Brett Martin, former Lowly Intern
When the subject came up to tell about my influences, I felt as if someone had just poured ice water down my back. I also remember the scene in Austin Powers where Dr. Evil is talking about his childhood. After all, this is what I pay my psychiatrist for. So, I looked back in my long 16-year-old existence, and found the turning point, the ultimate shame, the number one El Grande bad influence, and I would have to say that it was and still is this shit rag of a music magazine. That’s correct. Ink Nineteen fucked up my life, and they did a good job too, those miserable bastards!
Now, I know that some of you are saying that working for a music magazine would be a lot of fun. Well it isn’t — it’s a freaking pain in the ass! Sure, at the beginning, it was all fun sitting around all day making jokes and drinking KoolAid. But after that, I was caught in the downward spiral of the music biz. There are only so many times you can be forced to watch A Clockwork Orange and Repo Man before something gives. It got to the point where I would do any thing for “Koss the Boss” (publisher Ian Koss), as he liked to be called. The chores ranged from getting the mail from the nearest ammo-free post office, which is, needless to say, pretty damn far to walk, to his daily “high” colonic, to the monthly feeding of the “Printers,” the sadomasochistic slaves that live and work in the hellish sewers of the Ink Nineteen maximum security compound, and whose sole job is to make each copy of Ink Nineteen by hand in a respectable fashion so that it is delivered to you, the reader, in a neat and legible manner.
I was so involved in my work that I let other things slip away — I would go days without seeing my family, and had long since forgotten about school. I was a junkie, but didn’t know it. It seems that the KoolAid that they gave me to drink was a very strong narcotic, the effects of which I would soon realize. Now, looking back, I should have known, because they didn’t call it KoolAid, they called it “The Ink,” and later, I found that they would put the square root of 368 of roofies into the “Ink.”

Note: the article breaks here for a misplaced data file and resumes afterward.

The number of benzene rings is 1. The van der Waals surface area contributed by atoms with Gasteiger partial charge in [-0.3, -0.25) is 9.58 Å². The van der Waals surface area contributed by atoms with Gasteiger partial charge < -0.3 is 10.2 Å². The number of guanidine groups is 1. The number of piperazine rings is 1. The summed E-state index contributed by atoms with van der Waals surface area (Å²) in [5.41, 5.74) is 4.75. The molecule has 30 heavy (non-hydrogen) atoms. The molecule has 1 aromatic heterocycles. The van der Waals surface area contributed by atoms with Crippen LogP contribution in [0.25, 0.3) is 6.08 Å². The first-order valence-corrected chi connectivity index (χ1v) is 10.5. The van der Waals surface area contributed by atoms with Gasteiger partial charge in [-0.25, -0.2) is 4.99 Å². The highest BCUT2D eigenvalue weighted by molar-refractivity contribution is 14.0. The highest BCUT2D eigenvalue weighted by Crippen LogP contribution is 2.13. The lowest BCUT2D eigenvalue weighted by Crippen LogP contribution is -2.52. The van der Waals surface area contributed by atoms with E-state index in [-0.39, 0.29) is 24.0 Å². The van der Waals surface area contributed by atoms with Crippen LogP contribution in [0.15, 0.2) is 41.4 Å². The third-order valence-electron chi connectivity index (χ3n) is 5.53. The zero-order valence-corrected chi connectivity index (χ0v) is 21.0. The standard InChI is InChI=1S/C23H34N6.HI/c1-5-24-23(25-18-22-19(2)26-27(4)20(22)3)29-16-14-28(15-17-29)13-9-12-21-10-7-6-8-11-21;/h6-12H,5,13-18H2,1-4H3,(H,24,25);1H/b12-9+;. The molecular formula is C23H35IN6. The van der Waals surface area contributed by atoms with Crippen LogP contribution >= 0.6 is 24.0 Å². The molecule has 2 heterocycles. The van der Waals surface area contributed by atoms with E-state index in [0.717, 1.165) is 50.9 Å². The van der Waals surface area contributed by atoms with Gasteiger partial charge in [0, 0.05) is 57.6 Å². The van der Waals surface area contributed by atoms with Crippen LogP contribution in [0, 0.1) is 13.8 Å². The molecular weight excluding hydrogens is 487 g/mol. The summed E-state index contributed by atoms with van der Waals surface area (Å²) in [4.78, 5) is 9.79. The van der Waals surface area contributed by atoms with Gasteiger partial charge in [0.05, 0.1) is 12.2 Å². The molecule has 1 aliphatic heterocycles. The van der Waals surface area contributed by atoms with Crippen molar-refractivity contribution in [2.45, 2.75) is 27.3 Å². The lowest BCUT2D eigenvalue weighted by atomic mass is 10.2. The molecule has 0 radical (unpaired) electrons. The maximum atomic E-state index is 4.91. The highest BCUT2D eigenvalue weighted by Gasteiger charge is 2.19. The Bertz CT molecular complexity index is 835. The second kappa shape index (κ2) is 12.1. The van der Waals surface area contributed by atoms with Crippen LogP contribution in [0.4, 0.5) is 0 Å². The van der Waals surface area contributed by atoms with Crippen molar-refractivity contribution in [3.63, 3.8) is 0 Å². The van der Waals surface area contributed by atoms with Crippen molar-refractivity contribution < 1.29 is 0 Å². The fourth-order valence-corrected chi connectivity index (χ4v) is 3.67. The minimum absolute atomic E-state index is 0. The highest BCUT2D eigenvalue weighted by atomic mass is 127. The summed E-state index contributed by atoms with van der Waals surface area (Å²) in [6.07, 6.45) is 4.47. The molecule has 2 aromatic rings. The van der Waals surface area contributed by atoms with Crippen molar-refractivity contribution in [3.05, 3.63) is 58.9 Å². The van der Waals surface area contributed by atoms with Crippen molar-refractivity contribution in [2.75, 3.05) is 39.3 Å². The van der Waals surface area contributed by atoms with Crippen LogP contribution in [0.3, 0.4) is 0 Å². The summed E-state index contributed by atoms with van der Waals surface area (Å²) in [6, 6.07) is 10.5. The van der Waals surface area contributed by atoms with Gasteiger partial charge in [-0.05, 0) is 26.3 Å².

I would have been trapped there forever if it wasn’t for the tireless efforts of my family and a few special agents from the FBI. These are the people that I would like to thank, for they are the ones who saved me from a once rock-n-roll dream/nightmare, and who are, to this day, still protecting me from the out-reaching grips of the music industry. They have given me only soft rock and easy listening in hopes that I won’t have a flashback to the life that once held me slave with drugs and KoolAid.
I still have dreams where I am in a cave with my mop and bucket, and there is always this foul stench which fills the air. I would be there for hours just mopping and cleaning, when all of a sudden I would be thrown out of the cave at great speeds, and I would hear his voice say, “Hey! You ain’t even halfway done. Get back in there and finish!” And that’s the point when I would wake up in a pool of sweat and a stain in my shorts. I understand the sweat, but the stain is a complete mystery to me.
I am now living in a witness relocation town in the middle of the Arizona desert with a whole new family, and will be passing the fifth grade next year. I have written this story so that if there are others, and I know that there are, that they would come forward and seek help like I did… be strong!